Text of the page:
It’s quite some time since I reviewed Kevin Bowyer’s complete recording of Bach’s organ music in mp3 – Bargain of the Month – so this is as good a time as any to remind readers that the complete set can be obtained at super-budget price from Nimbus, with a 10% discount if you use the code MusicWeb10. Another superb Bach bargain, all his extant works in mp3 on a USB stick from Warner/Teldec – Recording of the Month – appears to have been deleted: it’s no longer a bargain when someone on Amazon is asking £2,082.24 as I write. (Where did the 24p come from?) If you can find a copy still at a reasonable price, snap it up.

Bowyer plays all the music on his complete set on the Marcussen Organ of Sct Hans Kirke, Odense, Denmark. It’s a very fine instrument for Bach’s music and though there’s nothing more ‘growly’ than 16“ – labelled Bordun (Bourdon), Tręprincipal, Subbas (subbasso or soubasse) and Fagot (fagotto) – it provides a fulsome sound for his interpretations. Even if you have several Bach organ recordings, the Nimbus mp3 set offers a complete survey at a very tempting price.

Koopman on that Teldec/Warner set employs a variety of Dutch and North German organs for his complete survey: though the USB is no longer available, the complete organ works can still be found on a very worthwhile and inexpensive 16-CD set (2564692817 – target price £33). As might be expected, Koopman’s BWV582 is a little faster than most, though only a little faster than Volostnov, and, crucially, both manage to avoid coming off the rails.

What the best Bach recordings remind us of is the composer’s own love of different instruments: he seems to have owned a pedal-harpsichord, a strange hybrid which allowed domestic composition and performance of organ music, also a Lautenwerck, or lute-harpsichord, mellower than the standard harpsichord, and he may even have owned one of the newfangled fortepianos. I think he would also have liked the Moscow Performing Arts Center organ.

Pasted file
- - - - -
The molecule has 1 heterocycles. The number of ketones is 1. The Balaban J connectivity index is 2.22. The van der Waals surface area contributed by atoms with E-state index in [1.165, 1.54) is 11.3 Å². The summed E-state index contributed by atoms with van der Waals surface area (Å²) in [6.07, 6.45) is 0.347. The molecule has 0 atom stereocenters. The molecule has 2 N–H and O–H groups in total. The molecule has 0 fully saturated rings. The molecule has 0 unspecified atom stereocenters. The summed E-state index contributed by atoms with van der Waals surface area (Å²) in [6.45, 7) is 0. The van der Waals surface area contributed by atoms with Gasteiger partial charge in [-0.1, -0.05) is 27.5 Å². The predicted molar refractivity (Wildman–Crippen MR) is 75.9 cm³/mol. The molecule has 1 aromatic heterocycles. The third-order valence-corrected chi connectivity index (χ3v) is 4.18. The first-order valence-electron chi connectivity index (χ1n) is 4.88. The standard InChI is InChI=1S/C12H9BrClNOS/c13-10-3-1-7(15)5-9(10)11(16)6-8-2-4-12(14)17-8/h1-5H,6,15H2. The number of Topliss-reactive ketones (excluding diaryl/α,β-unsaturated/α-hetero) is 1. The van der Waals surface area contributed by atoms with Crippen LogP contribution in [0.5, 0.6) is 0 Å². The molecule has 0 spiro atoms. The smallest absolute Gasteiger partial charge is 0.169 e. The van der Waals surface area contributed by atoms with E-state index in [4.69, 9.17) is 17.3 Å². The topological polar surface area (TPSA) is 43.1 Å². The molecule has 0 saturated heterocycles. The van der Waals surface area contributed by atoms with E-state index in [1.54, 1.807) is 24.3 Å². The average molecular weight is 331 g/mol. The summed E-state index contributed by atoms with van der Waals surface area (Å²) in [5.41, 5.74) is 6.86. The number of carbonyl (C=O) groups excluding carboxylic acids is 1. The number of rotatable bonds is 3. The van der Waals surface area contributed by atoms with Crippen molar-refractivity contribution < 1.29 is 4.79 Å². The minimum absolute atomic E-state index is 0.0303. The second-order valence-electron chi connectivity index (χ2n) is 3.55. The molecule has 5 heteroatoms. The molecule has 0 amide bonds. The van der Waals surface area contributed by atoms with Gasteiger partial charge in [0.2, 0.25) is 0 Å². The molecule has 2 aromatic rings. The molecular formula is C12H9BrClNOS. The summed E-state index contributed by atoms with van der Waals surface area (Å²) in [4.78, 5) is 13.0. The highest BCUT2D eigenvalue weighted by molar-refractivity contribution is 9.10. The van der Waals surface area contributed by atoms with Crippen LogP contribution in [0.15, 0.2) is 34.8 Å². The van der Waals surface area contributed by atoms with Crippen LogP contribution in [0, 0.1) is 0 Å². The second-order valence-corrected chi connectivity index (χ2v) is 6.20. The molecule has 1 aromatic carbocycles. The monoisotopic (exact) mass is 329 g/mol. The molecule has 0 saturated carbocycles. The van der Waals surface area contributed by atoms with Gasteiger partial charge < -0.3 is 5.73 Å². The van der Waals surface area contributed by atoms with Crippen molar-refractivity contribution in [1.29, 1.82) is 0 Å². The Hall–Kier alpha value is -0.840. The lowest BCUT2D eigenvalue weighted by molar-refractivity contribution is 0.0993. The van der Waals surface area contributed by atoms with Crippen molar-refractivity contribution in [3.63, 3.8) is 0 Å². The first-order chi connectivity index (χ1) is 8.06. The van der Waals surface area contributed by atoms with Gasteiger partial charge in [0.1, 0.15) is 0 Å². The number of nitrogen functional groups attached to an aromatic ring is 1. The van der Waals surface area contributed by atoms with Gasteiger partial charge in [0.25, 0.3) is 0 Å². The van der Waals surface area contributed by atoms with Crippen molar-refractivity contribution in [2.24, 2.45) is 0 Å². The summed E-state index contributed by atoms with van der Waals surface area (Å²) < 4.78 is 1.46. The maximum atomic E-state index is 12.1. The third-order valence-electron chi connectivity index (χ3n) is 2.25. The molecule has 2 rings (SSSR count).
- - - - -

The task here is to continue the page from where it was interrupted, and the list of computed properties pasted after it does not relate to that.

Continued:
There are fifty recordings of the Liszt in the current UK catalogue. It’s a work not to be undertaken unadvisedly or lightly. Not having heard Stephen Cleobury’s recording, released in 2015 on the King’s College label, which we seem not to have reviewed on MusicWeb, I listened to it as downloaded in 24/96 format for a very reasonable £9.75, with pdf booklet, from (KGS0010, with Mendelssohn Sonata in d minor and Reubke Sonata on the 94 th Psalm).

The same programme, minus the Mendelssohn, is available on an earlier benchmark recording from Simon Preston at the organ of Westminster Abbey (DG 4151392, stream, download or special Presto CD). Thomas Trotter’s first-rate all-Liszt Decca CD containing Ad nos is now available for streaming or download only (4402832, with the Prelude on Weinen, klagen, Evocation a la chapelle sistine and Prelude and fugue on B-A-C-H).

Together these represent a formidable phalanx against which to judge the new recording but it holds its own even against such strong competition. As in Bach, Volostnov wisely saves his powder for the final Fugue and even there he doesn’t let all his guns blaze all the time. If I could play this work even remotely as well as Volostnov – fond hope – I’d have been tempted to pile on the registration and open the box far too early and thus would have spoiled the real climax which he achieves. The King’s and DG coupling of the Reubke makes those recordings particularly desirable but the new rival is also something special.